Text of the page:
To this end, organisations must develop a robust approach to monitor data governance and ensure that only high-quality data is captured and stored. Furthermore, existing processes need to be adapted to include predictive analytics and machine learning as this will enable organisations to improve efficiency at every point in the business. Finally, they need to know what problems they want to solve in order to determine the best and most appropriate model.
NATURAL LANGUAGE PROCESSING (NLP)
Natural language processing is the ability of a computer program to understand human language as it is spoken and written – also known as natural language. NLP is a way for computers to analyse and extract meaning from human language so that they can perform tasks such as translation, sentiment analysis, and speech recognition.
This is difficult, as it involves a lot of unstructured data. The style in which people speak and write (“tone of voice”) is unique to individuals and is constantly evolving to reflect popular language use. Understanding context is also a problem – something that requires semantic analysis from machine learning. Natural Language Understanding (NLU) is a branch of NLP and picks up these nuances through machine “reading understanding” rather than simply understanding the literal meanings. The purpose of NLP and NLU is to help computers understand human language well enough so that they can converse naturally.
All these functions get better the more we write, speak and talk to computers: they are constantly learning. A good example of this iterative learning is a feature like Google Translate that uses a system called Google Neural Machine Translation (GNMT). GNMT is a system that works with a large artificial neural network to translate more smoothly and accurately. Instead of translating one piece of text at a time, GNMT tries to translate entire sentences. Because it searches millions of examples, GNMT uses a broader context to derive the most relevant translation.
Learn how Natural Language Processing works (link resides outside Axisto).
A SELECTION OF NLP TASKS
The following is a selection of tasks in natural language processing (NLP). Some of these tasks have direct real-world applications, while others more often serve as sub-tasks used to solve larger tasks.
- Optical Character Recognition (OCR)
- Determining the text associated with a given image representing printed text.
- Speech Recognition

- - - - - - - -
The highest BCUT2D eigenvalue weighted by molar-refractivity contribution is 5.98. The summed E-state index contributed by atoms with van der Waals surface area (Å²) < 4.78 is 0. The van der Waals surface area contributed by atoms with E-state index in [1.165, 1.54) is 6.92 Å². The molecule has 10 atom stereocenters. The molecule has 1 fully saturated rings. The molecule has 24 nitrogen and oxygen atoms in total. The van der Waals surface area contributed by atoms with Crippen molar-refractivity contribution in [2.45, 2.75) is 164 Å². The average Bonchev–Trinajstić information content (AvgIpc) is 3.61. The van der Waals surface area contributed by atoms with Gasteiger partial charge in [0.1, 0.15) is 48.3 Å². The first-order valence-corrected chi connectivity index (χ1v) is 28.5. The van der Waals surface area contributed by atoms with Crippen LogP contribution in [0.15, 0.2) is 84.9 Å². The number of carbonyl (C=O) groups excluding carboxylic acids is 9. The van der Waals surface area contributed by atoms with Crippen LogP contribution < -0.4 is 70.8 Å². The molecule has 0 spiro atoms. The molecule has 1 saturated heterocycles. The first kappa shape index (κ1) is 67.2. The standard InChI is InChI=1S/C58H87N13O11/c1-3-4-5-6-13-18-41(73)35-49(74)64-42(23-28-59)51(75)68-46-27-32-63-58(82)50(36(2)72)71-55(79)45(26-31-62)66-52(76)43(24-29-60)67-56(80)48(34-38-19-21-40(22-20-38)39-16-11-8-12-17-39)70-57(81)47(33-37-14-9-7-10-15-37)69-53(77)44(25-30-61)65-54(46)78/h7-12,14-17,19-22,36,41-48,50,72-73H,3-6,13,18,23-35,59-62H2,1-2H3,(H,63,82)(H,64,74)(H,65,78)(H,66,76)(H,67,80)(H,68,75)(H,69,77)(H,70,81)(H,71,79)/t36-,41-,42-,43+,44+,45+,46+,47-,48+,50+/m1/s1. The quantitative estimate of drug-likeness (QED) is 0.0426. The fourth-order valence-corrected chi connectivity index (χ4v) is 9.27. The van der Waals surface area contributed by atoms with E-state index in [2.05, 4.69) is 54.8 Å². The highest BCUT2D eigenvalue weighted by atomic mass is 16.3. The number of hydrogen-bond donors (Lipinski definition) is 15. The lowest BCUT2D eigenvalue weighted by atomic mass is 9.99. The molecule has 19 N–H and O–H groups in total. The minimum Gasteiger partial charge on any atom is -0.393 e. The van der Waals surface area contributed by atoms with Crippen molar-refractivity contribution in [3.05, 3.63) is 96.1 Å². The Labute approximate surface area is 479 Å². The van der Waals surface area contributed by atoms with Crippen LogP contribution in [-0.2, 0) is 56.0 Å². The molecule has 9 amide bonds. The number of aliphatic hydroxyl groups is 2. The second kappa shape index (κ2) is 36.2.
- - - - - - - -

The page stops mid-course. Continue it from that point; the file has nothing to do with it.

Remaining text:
- Determine the textual representation of the speech on the basis of a sound fragment of a speaking person or persons. This is the opposite of text-to-speech and is an extremely difficult problem. In natural speech, there are hardly any pauses between consecutive words, so speech segmentation is a necessary subtask of speech recognition (see ‘word segmentation below). In most spoken languages, the sounds representing successive letters merge into one another in a process called coarticulation. Thus, the conversion of the analog signal to discrete characters can be a very difficult process. Since words are spoken in the same language by people with different accents, the speech recognition software must also be able to recognise a wide variety of inputs as identical to each other in terms of textual equivalents.
- The elements of a given text are transformed and a spoken representation is produced. Text-to-speech can be used to help the visually impaired.
- Word Segmentation (Tokenization)
- Splitting a piece of continuous text into individual words. For a language like English, this is quite trivial, as words are usually separated by spaces. However, some written languages such as Chinese, Japanese, and Thai do not mark word boundaries in such a way, and in those languages, text segmentation is an important task that requires knowledge of the vocabulary and morphology of words in the language. Sometimes word segmentation is also applied in, for example, making words in data mining.
- Document AI
- A Document AI platform sits on top of NLP technology, allowing users with no previous experience with artificial intelligence, machine learning, or NLP to quickly train a computer to extract the specific data they need from different document types. NLP-powered Document AI enables non-technical teams to quickly access information hidden in documents, e.g. lawyers, business analysts and accountants.
- Grammatical Error Correction